mardi 22 juillet 2014

The Shibboleth

"The Crack" (Shibboleth)
Doris Salcedo, 2007
Tate Modern

To say that all stories contain many stories is true. There are stories that can be told in a blog, and others that must wait for the novel and the movie (I would like to be played by Frédéric Pignon). There is only so much truth one can reveal and remain a decent human being. To say that there is more than one truth in a story is a given. I try to tell as many as I see, honestly. To say that this horse was the shibboleth in our precariously sewn, even basted, patchwork family would be one truth shared by everyone in this story. Some might blame the horse. I blame the people. It could have been anything, and, at other times, it was other things. This time, it was a horse, and this time, it was a decisive yank that tore that faulty stitching out between the squares.

Horses are special. They are large, and they are hard to overlook. They require many things that cost a lot of money. They are a life-long responsibility (theirs), and their lives are long, if we care for them well, and if we are very fortunate. They inspire one of the most dearly held of human desires, to have one and to ride. They have, then, a special ability to catalyze the good and the very not good, to generate strong feelings and fericiously defended points of view. They can federate, or they can fracture, lay bare the cracks one can otherwise blame on them, with their heavy footfalls; it all depends on the story, and the humans involved in that play. Horses, and the having of horses, is about love, respect and wisdom, and it shows where the love, respect and wisdom lack.

The other truth was that Fibs was there, in a box at the boarding facility owned by a family who had left the neighboring pony club, and taken two of the girls along with them when they decided to go out and compete on their own, not necessarily with the knowledge and consent of all of the other parents. One of those girls was my husband's daughter. Another was a younger girl, of some talent, and possessed of a very big mouth and large voice, equalled only by her exhuberance and difficulty to manage, who had been shown the gate. As an owners' boarding facility, it implied one thing: owning a horse or pony. However, two stories were coming to their dénouement -- one that involved me, and one that involved my stepdaughter --, and they shared a common point of origin in the mutual desire to ride and have a horse, and my having set her on the bridle path. How convenient would it have been had I not shared that desire, and so kept myself off that intersecting bridle path in the web of them in the forest. How many collisions would have been avoided.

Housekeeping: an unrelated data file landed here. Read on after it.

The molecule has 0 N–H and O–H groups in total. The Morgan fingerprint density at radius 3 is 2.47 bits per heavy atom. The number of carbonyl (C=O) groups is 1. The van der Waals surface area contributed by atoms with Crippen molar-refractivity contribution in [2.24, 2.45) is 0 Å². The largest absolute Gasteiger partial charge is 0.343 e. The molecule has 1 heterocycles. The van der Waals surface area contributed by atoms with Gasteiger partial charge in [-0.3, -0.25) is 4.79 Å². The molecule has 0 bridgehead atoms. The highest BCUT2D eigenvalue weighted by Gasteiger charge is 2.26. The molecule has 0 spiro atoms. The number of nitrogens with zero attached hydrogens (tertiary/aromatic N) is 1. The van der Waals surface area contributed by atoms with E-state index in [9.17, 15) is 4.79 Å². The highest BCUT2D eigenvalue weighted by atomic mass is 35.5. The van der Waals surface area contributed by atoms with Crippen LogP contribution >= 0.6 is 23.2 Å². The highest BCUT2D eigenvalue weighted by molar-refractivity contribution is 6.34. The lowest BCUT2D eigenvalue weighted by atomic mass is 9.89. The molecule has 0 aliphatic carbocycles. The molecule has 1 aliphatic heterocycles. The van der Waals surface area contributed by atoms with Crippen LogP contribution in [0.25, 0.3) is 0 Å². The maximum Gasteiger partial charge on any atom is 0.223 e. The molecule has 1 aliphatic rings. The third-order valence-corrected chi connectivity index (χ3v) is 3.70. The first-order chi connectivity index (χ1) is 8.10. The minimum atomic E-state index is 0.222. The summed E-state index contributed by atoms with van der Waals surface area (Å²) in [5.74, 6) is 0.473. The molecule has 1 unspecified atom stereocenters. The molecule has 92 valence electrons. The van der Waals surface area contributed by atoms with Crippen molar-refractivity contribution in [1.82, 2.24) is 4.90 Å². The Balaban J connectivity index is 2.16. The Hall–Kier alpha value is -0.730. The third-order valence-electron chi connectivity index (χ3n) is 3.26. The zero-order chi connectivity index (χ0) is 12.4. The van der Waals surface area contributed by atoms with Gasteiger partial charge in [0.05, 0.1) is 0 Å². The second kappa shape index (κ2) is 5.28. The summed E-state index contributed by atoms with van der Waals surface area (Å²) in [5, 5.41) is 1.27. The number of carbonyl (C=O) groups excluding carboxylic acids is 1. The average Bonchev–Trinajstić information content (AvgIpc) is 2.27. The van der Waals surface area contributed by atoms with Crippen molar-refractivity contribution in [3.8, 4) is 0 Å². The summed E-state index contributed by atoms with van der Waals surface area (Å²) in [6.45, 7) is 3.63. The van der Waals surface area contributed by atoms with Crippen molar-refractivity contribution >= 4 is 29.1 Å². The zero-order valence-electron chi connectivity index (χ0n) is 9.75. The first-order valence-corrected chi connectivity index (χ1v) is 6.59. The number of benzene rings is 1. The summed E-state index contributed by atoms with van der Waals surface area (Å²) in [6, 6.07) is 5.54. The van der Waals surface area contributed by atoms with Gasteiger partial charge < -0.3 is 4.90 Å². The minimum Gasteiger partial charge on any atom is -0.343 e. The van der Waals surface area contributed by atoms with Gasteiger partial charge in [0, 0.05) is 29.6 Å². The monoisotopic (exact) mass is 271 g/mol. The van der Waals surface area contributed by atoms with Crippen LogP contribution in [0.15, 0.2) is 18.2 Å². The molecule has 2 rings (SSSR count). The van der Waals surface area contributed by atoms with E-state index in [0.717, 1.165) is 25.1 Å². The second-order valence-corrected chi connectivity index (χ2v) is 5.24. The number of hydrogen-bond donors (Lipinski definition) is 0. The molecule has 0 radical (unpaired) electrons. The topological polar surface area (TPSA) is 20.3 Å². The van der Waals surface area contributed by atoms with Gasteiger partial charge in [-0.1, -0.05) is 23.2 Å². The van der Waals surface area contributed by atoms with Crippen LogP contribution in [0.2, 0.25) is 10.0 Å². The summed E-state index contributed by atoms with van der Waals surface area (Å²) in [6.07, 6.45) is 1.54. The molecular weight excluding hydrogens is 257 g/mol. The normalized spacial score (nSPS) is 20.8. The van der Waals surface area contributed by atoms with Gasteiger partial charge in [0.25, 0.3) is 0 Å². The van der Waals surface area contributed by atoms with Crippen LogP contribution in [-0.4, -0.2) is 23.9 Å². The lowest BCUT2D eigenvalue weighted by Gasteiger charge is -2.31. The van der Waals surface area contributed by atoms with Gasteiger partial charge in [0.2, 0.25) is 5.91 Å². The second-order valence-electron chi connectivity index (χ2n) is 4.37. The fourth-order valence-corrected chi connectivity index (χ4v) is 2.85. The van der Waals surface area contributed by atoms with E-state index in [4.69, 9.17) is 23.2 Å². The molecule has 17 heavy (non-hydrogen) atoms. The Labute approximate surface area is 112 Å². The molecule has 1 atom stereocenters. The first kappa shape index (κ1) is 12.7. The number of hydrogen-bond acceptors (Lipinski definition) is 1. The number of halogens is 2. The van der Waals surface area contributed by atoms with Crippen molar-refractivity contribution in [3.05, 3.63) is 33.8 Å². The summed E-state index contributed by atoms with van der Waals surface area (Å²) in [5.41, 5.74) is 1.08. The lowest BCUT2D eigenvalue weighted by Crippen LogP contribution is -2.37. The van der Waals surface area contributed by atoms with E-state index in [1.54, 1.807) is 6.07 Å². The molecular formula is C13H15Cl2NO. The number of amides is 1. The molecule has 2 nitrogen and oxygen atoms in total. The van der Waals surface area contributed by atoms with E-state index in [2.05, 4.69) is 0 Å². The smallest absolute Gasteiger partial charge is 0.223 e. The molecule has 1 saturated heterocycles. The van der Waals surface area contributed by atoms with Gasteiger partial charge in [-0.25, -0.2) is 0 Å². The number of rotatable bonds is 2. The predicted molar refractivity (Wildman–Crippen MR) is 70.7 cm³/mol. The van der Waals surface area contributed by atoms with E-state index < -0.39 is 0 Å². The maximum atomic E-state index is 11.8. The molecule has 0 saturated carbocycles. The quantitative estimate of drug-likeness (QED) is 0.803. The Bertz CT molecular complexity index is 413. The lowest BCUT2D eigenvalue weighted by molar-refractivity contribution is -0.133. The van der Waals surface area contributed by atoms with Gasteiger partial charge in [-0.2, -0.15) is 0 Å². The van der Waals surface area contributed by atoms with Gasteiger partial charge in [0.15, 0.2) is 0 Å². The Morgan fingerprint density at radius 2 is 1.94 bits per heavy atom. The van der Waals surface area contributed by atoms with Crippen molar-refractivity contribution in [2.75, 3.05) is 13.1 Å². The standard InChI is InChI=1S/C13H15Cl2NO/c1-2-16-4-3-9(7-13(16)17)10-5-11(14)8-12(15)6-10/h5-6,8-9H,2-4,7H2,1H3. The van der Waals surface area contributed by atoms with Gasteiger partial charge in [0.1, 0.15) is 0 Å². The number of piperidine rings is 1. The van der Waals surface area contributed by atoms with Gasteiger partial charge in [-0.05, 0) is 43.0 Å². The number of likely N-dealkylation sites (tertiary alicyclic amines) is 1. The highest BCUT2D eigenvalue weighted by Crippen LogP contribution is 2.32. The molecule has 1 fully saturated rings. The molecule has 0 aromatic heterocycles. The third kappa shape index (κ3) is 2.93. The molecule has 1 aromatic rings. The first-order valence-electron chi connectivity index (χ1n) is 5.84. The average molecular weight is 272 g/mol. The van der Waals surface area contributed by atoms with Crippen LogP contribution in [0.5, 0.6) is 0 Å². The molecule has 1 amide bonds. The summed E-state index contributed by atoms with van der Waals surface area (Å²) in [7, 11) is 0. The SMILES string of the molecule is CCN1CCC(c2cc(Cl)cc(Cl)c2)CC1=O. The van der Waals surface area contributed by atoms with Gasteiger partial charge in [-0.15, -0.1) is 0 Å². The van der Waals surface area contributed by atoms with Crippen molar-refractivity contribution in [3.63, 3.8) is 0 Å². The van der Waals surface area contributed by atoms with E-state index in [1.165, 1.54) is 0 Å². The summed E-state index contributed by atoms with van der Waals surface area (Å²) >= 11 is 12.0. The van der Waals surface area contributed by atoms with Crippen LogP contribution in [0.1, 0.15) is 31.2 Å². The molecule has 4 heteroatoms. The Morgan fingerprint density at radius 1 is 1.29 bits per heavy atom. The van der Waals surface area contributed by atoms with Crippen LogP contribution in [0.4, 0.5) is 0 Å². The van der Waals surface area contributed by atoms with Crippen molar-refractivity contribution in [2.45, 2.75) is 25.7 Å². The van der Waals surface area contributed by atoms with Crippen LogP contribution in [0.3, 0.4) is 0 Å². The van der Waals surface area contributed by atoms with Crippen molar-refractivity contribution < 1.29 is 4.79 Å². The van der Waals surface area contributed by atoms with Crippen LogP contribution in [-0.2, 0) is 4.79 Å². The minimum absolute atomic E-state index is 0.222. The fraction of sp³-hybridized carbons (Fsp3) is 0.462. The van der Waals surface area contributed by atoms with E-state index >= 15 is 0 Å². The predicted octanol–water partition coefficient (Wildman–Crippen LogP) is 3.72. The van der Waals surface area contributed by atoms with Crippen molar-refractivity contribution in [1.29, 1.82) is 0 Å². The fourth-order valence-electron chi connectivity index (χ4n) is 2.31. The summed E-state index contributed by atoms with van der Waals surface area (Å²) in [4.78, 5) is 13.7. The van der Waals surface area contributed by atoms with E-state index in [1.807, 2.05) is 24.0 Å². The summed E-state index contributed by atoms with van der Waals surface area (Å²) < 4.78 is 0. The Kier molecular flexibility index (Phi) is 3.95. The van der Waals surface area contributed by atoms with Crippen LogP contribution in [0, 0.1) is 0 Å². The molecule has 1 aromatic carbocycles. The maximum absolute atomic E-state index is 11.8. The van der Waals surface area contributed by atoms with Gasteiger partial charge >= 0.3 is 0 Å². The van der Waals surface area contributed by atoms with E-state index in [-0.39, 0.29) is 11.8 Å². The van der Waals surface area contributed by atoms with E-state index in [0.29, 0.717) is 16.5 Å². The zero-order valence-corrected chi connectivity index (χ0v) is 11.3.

It was a tale that could have had the word "fairy" before it for its ending, but instead it did for the theme of a stepmother and a child. The opposing truths would clash around the assignment of the adjective "wicked". To be clear, I have not, and I never would, demand the hunstman to bring back her heart. I might, though, have asked him to lose her somewhere, not very far from another barn very far away. I might still be waiting, but I have no huntsman.

And, if there are multiple truths in every story, there are as many possible starting points. The farther back one begins, the easier it is to weigh the merit of the truths, but the harder it is to keep track of it all. This story will be said to have begun with a horse who needed to find a home, his owner, a young teenager who had manoeuvered to put herself in the position of needing a horse, and her father into that of concession. I will add, in fairness to myself, that I had long argued in vain for a half-board on a horse able to jump more than 50cm without hip pain for her. Refusing the smaller things will often set you in far deeper manure.

There are other characters: the instructor who left the pony club to work with these three girls and for the owners, the owners, a mother, another ex-instructor who preferred caring for horses to teaching others to ride them, and a Polish handyman, who by the looks of him was perfectly cast to play Prince Charming, or the wise fool, or, ideally, both at once, but in a story without a sleeping beauty.

This story began the day my husband said, "And, if we brought Fibs out here, and she [his daughter] could ride him?" It began with a sigh, and a warning.

"You do understand, don't you, that Fibs is only just being retired from racing, and he is not ready to do what she needs a horse to do?"

I don't recall if he nodded or even acknowledged that I had spoken. I nodded and went to get on Facebook and send a message to keep Fibs from going to someone else, filled with so much relief and misgiving that I felt neither. I had whispered to Fibs that I would look out for him, maybe come find him one day and take care of him; I knew my husband had been strong-armed by his daughter and a bunch of people he didn't know, and I knew this horse did not fit the bill; and, I knew that things being what they were, she and I did not make for the best of partners in a thoroughbred race horse, about to come off the track and into several different peoples' imaginations in several different manifestations. A tall order for a 16.1 HH chestnut gelding, even a great great grandson of Secretariat.